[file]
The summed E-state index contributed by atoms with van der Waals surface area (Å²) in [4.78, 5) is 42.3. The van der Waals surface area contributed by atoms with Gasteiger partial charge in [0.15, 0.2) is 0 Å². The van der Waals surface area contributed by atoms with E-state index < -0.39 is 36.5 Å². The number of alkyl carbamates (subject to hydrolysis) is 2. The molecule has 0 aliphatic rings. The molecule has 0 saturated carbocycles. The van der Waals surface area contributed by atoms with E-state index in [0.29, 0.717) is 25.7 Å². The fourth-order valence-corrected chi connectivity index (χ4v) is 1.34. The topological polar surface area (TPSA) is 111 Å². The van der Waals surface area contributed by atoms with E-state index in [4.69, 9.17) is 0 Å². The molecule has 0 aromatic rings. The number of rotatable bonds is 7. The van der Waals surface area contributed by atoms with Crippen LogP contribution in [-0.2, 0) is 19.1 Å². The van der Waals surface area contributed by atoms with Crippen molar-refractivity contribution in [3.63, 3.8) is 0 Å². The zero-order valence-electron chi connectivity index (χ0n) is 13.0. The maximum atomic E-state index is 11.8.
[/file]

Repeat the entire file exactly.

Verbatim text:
The summed E-state index contributed by atoms with van der Waals surface area (Å²) in [4.78, 5) is 42.3. The van der Waals surface area contributed by atoms with Gasteiger partial charge in [0.15, 0.2) is 0 Å². The van der Waals surface area contributed by atoms with E-state index < -0.39 is 36.5 Å². The number of alkyl carbamates (subject to hydrolysis) is 2. The molecule has 0 aliphatic rings. The molecule has 0 saturated carbocycles. The van der Waals surface area contributed by atoms with E-state index in [0.29, 0.717) is 25.7 Å². The fourth-order valence-corrected chi connectivity index (χ4v) is 1.34. The topological polar surface area (TPSA) is 111 Å². The van der Waals surface area contributed by atoms with E-state index in [4.69, 9.17) is 0 Å². The molecule has 0 aromatic rings. The number of rotatable bonds is 7. The van der Waals surface area contributed by atoms with Crippen LogP contribution in [-0.2, 0) is 19.1 Å². The van der Waals surface area contributed by atoms with Crippen molar-refractivity contribution in [3.63, 3.8) is 0 Å². The zero-order valence-electron chi connectivity index (χ0n) is 13.0. The maximum atomic E-state index is 11.8.